September 25, 2020

'Hope in a Time of Pandemic' Issue Spotlight #6 -Food and Water

COVID-19 has revealed innumerable inequalities and deeply rooted systemic injustices in areas such as physical and mental health, mobility, political institutions, and housing. Two vulnerable areas most vital to the survival of people and Earth are the supply of food and water. Stories featured in Mercy Global Action’s COVID-19 Response Task Force report ‘Hope in a Time of Pandemic – Responding to COVID-19 through a Mercy Lens’ reveal both the challenges and resilience of communities experiencing water shortages and food insecurity during the Pandemic.

What has been revealed in terms of food and water?

  • Collapse of food production and supply systems has affected food security globally

COVID-19 has threatened the food security and nutrition of many families and communities across the globe. As families have lost their economic livelihoods, they are unable to support themselves and their children resulting in lack of access to essential needs and assistance. While school closures have been put in place as mitigation measures to stop the spread of COVID-19, many children do not have access to health programs, school meals and other supports that were previously accessible to them.

One Mercy Partner from Peru stated,

“The pandemic has affected families’ economic income because they work independently. It is worse for the families with children but they are somehow surviving on their farms. Food availability is limited, especially the purchasing of oil, rice, sugar etc.’’ (Mercy Partner, Peru)

Another account from a Mercy Sister in Kenya accounts,

Many are hungry. 90 percent of slum dwellers lost their casual work on the 16th March and those working in transport, hotel, restaurant, bars, house-work, small private schools were soon let go without pay. Within a few days they were hungry. The elders of the village asked what could be done. We had bought food worth 10,000 euro to feed the 6,000 students’ lunch just before the schools closed. We decided to distribute this food stock to the hungry. We launched an appeal for immune- boosting food packs containing soap and toilet paper as well as food, costing ten euro each for those coming to the clinic suffering from signs of malnutrition. Some Kenyans, seeing the desperation of the people, came to our aid with various food donations”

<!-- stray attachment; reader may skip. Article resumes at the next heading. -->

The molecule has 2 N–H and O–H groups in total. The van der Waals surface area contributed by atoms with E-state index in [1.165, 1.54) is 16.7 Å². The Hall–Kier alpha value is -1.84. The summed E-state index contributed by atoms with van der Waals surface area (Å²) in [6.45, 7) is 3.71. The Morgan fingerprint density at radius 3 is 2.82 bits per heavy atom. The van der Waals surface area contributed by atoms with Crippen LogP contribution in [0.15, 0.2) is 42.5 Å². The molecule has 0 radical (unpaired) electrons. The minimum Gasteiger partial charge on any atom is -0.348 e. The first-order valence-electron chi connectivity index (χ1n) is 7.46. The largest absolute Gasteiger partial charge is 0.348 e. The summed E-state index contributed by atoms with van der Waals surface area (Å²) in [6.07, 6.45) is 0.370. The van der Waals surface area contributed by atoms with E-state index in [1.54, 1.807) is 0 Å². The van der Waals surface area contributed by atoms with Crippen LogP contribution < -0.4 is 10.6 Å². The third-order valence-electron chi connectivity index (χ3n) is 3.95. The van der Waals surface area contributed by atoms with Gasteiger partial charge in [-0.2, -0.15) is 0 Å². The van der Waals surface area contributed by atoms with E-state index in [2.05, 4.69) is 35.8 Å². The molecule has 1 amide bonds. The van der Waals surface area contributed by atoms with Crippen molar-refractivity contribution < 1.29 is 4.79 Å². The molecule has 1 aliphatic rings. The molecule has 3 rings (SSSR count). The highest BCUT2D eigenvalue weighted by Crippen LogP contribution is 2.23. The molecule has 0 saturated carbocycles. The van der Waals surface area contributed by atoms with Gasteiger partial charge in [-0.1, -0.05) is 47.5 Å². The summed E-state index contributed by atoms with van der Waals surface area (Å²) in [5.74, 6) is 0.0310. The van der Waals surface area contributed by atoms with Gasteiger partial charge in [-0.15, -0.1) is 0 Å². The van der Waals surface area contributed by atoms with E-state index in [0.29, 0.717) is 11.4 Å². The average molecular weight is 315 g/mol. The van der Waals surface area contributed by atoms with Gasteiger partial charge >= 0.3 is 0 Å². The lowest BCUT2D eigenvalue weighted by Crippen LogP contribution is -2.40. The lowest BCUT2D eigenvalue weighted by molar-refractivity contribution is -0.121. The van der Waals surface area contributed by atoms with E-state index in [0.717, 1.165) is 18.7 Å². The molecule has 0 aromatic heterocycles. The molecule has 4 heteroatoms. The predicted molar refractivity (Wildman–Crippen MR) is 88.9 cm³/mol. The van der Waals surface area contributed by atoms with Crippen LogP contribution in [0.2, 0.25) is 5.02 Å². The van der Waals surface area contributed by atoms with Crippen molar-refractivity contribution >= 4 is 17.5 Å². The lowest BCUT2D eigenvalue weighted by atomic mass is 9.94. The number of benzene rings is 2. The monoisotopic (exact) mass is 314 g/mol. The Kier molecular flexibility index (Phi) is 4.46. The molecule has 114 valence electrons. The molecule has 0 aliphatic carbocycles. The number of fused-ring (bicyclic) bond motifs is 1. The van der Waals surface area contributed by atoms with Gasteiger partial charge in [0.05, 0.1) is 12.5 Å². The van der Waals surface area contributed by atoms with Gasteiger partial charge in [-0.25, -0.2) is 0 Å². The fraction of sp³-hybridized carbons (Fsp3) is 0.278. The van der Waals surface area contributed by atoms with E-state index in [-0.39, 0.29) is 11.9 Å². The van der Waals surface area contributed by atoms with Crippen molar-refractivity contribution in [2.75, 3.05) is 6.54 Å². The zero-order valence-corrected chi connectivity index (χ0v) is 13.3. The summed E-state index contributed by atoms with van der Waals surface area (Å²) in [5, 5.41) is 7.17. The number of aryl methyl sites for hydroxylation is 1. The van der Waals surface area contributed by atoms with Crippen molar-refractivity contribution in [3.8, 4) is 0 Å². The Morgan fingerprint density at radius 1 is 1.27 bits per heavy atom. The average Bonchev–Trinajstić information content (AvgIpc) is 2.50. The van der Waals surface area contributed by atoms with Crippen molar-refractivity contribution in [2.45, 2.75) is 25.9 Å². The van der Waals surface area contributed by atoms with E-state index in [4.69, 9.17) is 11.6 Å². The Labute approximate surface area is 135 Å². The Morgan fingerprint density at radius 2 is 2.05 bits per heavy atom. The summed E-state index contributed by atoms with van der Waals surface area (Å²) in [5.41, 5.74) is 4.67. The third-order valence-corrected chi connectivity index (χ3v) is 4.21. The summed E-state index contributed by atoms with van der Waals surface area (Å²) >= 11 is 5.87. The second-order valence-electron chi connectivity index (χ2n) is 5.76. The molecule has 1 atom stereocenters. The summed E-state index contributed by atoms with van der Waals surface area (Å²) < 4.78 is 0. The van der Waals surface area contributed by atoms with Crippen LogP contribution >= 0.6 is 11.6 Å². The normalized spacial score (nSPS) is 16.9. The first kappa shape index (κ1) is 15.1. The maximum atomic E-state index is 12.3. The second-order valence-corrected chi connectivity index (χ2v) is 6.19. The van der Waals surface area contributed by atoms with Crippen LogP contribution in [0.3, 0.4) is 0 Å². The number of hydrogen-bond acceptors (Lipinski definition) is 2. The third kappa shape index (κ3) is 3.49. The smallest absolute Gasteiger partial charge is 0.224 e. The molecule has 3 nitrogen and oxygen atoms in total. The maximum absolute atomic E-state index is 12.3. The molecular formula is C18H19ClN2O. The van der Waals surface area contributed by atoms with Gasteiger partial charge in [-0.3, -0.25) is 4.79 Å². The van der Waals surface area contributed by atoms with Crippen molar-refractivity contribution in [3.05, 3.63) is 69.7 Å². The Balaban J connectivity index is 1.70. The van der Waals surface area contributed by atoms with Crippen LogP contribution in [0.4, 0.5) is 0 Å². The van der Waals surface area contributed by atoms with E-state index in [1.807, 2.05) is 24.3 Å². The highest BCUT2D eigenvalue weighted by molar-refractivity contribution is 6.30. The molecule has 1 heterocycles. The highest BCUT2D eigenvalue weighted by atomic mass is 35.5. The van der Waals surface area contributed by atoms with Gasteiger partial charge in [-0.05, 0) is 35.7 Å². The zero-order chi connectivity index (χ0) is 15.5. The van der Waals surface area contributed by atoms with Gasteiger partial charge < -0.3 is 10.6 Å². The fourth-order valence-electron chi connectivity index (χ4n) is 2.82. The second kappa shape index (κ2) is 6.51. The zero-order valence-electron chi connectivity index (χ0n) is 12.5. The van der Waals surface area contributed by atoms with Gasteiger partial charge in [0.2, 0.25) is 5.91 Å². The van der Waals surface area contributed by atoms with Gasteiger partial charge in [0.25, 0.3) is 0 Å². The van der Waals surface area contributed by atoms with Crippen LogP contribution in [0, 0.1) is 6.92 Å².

On September 29th the United Nations will commemorate the first ever International Day of Awareness of Food Loss and Waste. Sisters, Associates and Partners in Mercy have mobilized to ensure that families and children receive proper nutrition in the face of food insecurity. They have designated food and nutrition as essential, while providing the necessary assistance to vulnerable groups.

  • Safe drinking water and adequate sanitation services are essential to combating COVID-19 and the spread of infection

While communities are being told to wash their hands to combat the spread of infection, COVID-19 has highlighted the inequitable access and availability of safe water and sanitation. Many individuals have experienced water inaccessibility as a result of loss of their economic livelihoods. And yet, many women and girls across the globe bear the burden with collection of water in their communities, placing them at greater risk of infection, risking “stay at home” orders and gender based violence due to lack of adequate water infrastructure. Access to adequate water, sanitation and hygiene is crucial for protection against COVID-19, achieving gender equality, and reducing violence against women.

‘Hope in a Time of Pandemic’ highlights the findings of a recent report by the United Nations Children’s Fund (UNICEF) and the World Health Organization (WHO) detailing that approximately 4.2 billion people do not have safely managed sanitation services and 3 billion lack basic hand washing facilities. We also must keep in mind those in indigenous communities, those experiencing homelessness, those in aged-care facilities, migrants and refugees who do not have access to clean water and sanitation. Proper access to adequate water and sanitation services are not only lacking in households, but in education and healthcare facilities.

What are we being called to?

  • Advocate for the Right to Food, by bolstering agricultural and food systems with long-term sustainability goals. The Mercy World has and will continue to encourage programs that ensure access to sufficient and nutritious food during the pandemic.
  • Promote the Human Right to Water and Sanitation (HRWS) in order to change systemic injustices that prevent water being accessible to all. Existing injustices include: the privatization of water, poor water governance, unsustainable agricultural practices and gender inequality.
  • Spread the word across your own social media platforms by sharing ‘Hope in a Time of Pandemic’ and MIA Global Action’s infographic on COVID-19 Spotlight on Food and Water on social media. Please engage with us on Twitter @MIAGlobalAction and @MercyWorldwide.

Learn More

Messages to: Colleen Cloonan - Leadership Advocacy MIA-MGA

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